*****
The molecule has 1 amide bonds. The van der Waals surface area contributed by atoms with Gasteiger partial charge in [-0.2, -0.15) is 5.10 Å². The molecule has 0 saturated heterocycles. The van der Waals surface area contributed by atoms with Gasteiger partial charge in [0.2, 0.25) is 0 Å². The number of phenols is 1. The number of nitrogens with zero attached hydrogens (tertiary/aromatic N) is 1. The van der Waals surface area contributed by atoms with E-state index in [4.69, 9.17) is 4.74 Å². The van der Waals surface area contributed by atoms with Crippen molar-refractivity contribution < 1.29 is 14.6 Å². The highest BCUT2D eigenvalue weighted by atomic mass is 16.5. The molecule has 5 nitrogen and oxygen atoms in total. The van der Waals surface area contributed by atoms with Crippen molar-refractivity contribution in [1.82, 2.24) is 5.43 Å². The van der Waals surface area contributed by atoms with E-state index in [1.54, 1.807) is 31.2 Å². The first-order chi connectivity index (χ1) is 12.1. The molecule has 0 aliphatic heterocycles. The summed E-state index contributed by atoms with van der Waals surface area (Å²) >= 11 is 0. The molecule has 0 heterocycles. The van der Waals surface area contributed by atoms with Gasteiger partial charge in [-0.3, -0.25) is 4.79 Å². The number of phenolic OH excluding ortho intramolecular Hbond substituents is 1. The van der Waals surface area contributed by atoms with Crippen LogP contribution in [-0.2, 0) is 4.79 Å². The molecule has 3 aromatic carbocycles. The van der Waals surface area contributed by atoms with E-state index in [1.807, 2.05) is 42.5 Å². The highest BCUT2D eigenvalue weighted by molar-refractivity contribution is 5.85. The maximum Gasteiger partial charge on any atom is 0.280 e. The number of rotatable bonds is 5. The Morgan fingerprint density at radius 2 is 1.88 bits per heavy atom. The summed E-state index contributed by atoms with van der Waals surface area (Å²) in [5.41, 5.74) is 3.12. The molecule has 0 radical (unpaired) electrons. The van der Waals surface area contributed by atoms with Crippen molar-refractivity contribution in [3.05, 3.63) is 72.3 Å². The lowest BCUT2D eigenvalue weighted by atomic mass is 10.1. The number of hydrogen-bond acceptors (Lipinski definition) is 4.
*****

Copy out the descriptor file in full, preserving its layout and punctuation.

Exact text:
The molecule has 1 amide bonds. The van der Waals surface area contributed by atoms with Gasteiger partial charge in [-0.2, -0.15) is 5.10 Å². The molecule has 0 saturated heterocycles. The van der Waals surface area contributed by atoms with Gasteiger partial charge in [0.2, 0.25) is 0 Å². The number of phenols is 1. The number of nitrogens with zero attached hydrogens (tertiary/aromatic N) is 1. The van der Waals surface area contributed by atoms with E-state index in [4.69, 9.17) is 4.74 Å². The van der Waals surface area contributed by atoms with Crippen molar-refractivity contribution < 1.29 is 14.6 Å². The highest BCUT2D eigenvalue weighted by atomic mass is 16.5. The molecule has 5 nitrogen and oxygen atoms in total. The van der Waals surface area contributed by atoms with Crippen molar-refractivity contribution in [1.82, 2.24) is 5.43 Å². The van der Waals surface area contributed by atoms with E-state index in [1.54, 1.807) is 31.2 Å². The first-order chi connectivity index (χ1) is 12.1. The molecule has 0 aliphatic heterocycles. The summed E-state index contributed by atoms with van der Waals surface area (Å²) >= 11 is 0. The molecule has 0 heterocycles. The van der Waals surface area contributed by atoms with Gasteiger partial charge in [-0.3, -0.25) is 4.79 Å². The number of phenolic OH excluding ortho intramolecular Hbond substituents is 1. The van der Waals surface area contributed by atoms with Crippen LogP contribution in [-0.2, 0) is 4.79 Å². The molecule has 3 aromatic carbocycles. The van der Waals surface area contributed by atoms with E-state index in [1.807, 2.05) is 42.5 Å². The highest BCUT2D eigenvalue weighted by molar-refractivity contribution is 5.85. The maximum Gasteiger partial charge on any atom is 0.280 e. The number of rotatable bonds is 5. The Morgan fingerprint density at radius 2 is 1.88 bits per heavy atom. The summed E-state index contributed by atoms with van der Waals surface area (Å²) in [5.41, 5.74) is 3.12. The molecule has 0 radical (unpaired) electrons. The van der Waals surface area contributed by atoms with Crippen molar-refractivity contribution in [3.05, 3.63) is 72.3 Å². The lowest BCUT2D eigenvalue weighted by atomic mass is 10.1. The number of hydrogen-bond acceptors (Lipinski definition) is 4.